6. The Webs of Black Widow Spiders Are Incredibly Strong

Spider silk has an array of amazing properties. On a per-weight basis, for example, it can be five times stronger than steel. Black widows' web silk particularly is known for its strength, so much so that researchers are striving to replicate its powers in synthetic materials. Attempts to do so have not yielded materials with the same strength or properties, although a 2018 study published in the Proceedings of the National Academy of Sciences may have remedied this issue. Using state-of-the-art imaging techniques, researchers took a closer look than ever before at the protein gland where the web silk is created. There, they discovered a more complex protein-assembly process. Being able to synthetically replicate this process could result in stronger materials for bridges, better materials for plastics, and more durable fabrics for military personnel and athletes.

7. Black Widows Are Not House Spiders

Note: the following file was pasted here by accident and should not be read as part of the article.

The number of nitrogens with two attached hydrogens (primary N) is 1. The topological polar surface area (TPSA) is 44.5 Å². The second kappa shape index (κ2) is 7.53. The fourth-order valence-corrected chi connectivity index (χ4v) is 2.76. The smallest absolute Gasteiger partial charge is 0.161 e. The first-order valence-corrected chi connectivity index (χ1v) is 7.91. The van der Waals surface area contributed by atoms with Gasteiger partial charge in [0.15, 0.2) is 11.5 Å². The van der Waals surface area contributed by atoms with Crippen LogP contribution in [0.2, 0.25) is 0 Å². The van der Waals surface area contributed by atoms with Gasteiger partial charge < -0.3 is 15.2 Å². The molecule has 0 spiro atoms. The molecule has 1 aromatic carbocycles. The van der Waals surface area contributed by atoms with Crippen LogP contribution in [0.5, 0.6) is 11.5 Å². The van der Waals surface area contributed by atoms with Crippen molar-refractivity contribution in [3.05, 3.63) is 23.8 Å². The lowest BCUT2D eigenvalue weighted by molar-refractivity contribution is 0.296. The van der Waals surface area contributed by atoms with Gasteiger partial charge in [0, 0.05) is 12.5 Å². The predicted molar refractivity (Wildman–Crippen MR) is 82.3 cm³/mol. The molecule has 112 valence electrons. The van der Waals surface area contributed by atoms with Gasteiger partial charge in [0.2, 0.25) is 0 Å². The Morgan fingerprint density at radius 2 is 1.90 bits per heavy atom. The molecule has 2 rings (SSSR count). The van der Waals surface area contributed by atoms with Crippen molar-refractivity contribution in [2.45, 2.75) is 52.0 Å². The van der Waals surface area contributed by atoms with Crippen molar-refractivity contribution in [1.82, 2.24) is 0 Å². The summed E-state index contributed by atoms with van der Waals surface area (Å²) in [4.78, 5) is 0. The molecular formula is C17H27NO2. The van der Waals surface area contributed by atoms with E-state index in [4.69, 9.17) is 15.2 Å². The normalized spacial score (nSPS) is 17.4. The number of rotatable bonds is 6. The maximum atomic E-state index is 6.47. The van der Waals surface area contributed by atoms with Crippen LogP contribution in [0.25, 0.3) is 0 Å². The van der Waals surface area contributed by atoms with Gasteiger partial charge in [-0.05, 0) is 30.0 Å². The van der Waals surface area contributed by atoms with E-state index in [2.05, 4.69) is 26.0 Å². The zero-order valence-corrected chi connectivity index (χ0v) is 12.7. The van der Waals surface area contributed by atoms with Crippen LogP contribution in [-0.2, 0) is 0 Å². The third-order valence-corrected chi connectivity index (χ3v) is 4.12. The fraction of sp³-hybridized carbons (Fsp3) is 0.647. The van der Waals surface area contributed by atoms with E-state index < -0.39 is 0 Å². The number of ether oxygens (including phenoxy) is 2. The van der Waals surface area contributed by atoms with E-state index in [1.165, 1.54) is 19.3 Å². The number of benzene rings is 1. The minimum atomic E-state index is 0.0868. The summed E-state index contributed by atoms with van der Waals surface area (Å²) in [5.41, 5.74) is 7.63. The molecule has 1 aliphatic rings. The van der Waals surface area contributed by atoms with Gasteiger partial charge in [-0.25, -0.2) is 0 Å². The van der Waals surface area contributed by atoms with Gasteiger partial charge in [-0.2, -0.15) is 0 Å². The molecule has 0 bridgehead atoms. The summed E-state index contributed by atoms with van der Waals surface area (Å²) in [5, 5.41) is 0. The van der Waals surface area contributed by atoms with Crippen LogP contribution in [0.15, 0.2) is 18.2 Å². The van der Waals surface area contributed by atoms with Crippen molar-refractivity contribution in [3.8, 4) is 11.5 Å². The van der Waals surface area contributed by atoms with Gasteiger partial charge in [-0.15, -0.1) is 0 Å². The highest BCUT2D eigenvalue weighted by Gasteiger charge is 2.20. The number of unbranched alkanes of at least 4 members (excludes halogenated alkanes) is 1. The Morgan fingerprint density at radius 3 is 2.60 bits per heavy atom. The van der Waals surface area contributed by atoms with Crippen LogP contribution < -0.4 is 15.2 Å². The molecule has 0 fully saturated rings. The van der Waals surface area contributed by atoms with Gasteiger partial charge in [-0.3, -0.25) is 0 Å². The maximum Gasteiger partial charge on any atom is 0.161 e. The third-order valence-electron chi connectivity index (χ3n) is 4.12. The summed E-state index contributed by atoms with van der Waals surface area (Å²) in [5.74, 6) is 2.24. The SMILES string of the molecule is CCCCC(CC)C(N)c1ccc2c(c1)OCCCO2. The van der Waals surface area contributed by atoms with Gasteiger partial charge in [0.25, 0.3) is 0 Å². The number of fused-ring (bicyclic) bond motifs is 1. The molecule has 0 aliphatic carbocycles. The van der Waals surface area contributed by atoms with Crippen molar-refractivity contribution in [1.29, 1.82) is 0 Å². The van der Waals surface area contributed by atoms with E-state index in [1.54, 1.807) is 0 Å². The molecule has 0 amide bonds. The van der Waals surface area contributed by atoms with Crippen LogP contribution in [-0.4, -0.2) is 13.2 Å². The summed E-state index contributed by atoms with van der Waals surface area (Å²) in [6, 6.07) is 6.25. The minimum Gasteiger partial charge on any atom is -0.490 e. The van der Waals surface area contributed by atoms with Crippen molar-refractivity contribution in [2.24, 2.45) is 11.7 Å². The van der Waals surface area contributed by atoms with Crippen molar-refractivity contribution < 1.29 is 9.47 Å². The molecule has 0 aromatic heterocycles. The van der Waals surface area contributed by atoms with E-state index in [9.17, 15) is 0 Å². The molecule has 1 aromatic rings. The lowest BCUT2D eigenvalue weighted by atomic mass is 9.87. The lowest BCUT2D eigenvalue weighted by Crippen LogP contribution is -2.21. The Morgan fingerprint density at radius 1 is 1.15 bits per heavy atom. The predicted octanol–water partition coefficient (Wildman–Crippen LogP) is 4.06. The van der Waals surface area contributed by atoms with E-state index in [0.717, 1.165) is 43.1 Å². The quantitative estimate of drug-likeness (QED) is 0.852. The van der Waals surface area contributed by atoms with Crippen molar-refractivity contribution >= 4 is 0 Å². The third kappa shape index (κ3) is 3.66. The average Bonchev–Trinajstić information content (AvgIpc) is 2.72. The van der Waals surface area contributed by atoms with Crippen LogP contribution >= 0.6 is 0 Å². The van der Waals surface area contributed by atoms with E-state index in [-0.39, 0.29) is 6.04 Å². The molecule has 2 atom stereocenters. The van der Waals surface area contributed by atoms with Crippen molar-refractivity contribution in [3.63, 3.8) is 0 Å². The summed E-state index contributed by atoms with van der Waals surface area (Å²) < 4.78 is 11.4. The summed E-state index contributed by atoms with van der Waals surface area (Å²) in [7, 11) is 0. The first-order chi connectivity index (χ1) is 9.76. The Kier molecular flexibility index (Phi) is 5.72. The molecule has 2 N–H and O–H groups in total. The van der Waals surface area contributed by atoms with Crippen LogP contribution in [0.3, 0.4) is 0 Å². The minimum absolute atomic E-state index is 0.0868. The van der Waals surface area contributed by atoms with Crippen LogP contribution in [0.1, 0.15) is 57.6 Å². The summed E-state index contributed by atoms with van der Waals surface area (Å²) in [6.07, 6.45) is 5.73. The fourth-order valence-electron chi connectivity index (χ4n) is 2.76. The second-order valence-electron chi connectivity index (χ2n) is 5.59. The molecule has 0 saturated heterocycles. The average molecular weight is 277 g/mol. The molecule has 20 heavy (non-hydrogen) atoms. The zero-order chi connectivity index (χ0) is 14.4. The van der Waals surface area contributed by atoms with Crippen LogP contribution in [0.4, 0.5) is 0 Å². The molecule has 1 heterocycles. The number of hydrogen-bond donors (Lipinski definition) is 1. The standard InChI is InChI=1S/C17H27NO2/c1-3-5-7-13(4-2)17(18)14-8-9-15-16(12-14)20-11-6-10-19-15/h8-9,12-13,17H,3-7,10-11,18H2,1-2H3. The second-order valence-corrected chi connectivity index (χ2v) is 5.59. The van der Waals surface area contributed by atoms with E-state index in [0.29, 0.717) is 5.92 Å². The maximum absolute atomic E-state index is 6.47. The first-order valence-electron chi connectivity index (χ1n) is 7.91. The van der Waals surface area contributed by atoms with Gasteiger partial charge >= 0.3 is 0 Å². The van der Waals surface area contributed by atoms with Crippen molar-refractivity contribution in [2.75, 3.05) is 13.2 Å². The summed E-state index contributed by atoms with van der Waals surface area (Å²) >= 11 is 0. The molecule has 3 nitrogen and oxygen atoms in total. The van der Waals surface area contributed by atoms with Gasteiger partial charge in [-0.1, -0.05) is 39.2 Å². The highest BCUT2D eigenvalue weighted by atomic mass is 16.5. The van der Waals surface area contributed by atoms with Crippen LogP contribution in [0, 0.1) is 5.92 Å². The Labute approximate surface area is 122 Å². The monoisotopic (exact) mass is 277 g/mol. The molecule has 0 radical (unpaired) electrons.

black widow spider female, with red hourglass marking on abdomen
Black widows may bite if they feel threatened, but they generally prefer to flee from humans. Shenrich91 / Wikimedia Commons / CC BY-SA 3.0

Although black widows belong to a group known as "cobweb spiders" (due to their habit of building irregular webs), they are unlikely to be responsible for the cobwebs you find in your house. Some spider species have adapted to share habitats with humans, but black widows are generally not among them. Their preferred habitats are outdoors, in places like vegetation, hollow tree stumps, abandoned rodent burrows, and piles of wood or rocks, although they do sometimes end up in outhouses, garages, or basements. Research has found that black widows can be beneficial for humans, by helping to control pest populations like red imported fire ants and harvester ants, but that still may not be quite enough to offset their frightening reputations for many people.